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The inability to find any record of Harrison J. Bounel means he must be a real person!

The American Thinker published an article, “Barack Hussein Obama and Harrison J. Bounel,” by criminologist Jason Kissner today that argues that the association between the name Harrison J. Bounel and Barack Obama in some unspecified transaction in a public database is much more than coincidence or an attempt at identity fraud.

Kissner basically follows in the footsteps of British eccentric Lord Monckton, arguing that there are too many anomalies in Obama’s record to have occurred by chance. Monckton, however, actually attempted some math.1

Detractors of the birther Social Security fraud theory point out that no one has been able to locate this Harrison J. Bounel who birthers claim is a real person to whom the social security number used by Barack Obama was originally assigned. If such a person existed, debunkers say, then one ought to be able to find some independent record of him.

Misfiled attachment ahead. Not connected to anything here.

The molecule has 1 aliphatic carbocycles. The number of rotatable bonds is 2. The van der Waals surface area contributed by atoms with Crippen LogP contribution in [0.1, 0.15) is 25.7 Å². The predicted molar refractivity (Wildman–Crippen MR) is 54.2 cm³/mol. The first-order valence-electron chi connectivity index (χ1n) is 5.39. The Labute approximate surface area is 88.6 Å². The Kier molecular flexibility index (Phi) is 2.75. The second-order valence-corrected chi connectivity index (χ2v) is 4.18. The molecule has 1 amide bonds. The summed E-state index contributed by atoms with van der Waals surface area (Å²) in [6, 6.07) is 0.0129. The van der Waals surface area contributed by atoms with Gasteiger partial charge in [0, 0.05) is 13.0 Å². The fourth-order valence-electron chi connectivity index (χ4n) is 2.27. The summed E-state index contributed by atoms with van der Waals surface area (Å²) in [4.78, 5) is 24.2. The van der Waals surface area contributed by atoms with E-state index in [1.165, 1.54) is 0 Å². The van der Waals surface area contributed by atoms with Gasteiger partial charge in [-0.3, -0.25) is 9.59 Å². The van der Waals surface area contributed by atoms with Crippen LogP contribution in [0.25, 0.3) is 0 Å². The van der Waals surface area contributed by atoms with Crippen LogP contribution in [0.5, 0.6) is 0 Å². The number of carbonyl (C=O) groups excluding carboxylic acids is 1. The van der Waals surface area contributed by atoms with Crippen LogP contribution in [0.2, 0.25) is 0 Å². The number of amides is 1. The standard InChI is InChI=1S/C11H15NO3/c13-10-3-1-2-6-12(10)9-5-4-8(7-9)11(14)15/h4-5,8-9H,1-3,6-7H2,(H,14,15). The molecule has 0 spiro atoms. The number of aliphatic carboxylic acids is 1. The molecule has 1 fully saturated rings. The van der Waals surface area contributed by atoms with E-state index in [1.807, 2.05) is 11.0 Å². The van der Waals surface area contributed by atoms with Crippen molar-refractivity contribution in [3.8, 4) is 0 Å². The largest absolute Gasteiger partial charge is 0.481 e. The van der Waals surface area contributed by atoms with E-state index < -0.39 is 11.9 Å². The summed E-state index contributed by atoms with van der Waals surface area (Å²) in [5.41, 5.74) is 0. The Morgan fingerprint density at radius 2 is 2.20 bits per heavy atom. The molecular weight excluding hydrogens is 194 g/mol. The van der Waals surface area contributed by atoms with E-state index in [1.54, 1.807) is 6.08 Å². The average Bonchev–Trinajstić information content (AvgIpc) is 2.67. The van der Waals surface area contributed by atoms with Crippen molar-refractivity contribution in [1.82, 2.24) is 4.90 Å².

Kissner turns the tables and says that the inability to find other records of Bounel is proof that he is a real person (are you confused yet?).  Kissner’s argument is that the database record could not be fraudulent because it would have been too difficult to actually find someone with no other record in order to perpetrate the fraud.

Kissner’s claim is inserted in a straw man argument refuting the idea that some anti-Obama person created the fake record for Bounel. I suppose someone might have speculated on the possibility that the public record for Bounel with Obama’s SSN was created for the purpose of creating an anomaly in Obama’s record (I might have even done it), but I think it is more likely to be an error or an attempt at identity theft. The straw man context is not important because Kissner’s argument fits the real argument of random error or fraud as well as it does the straw man.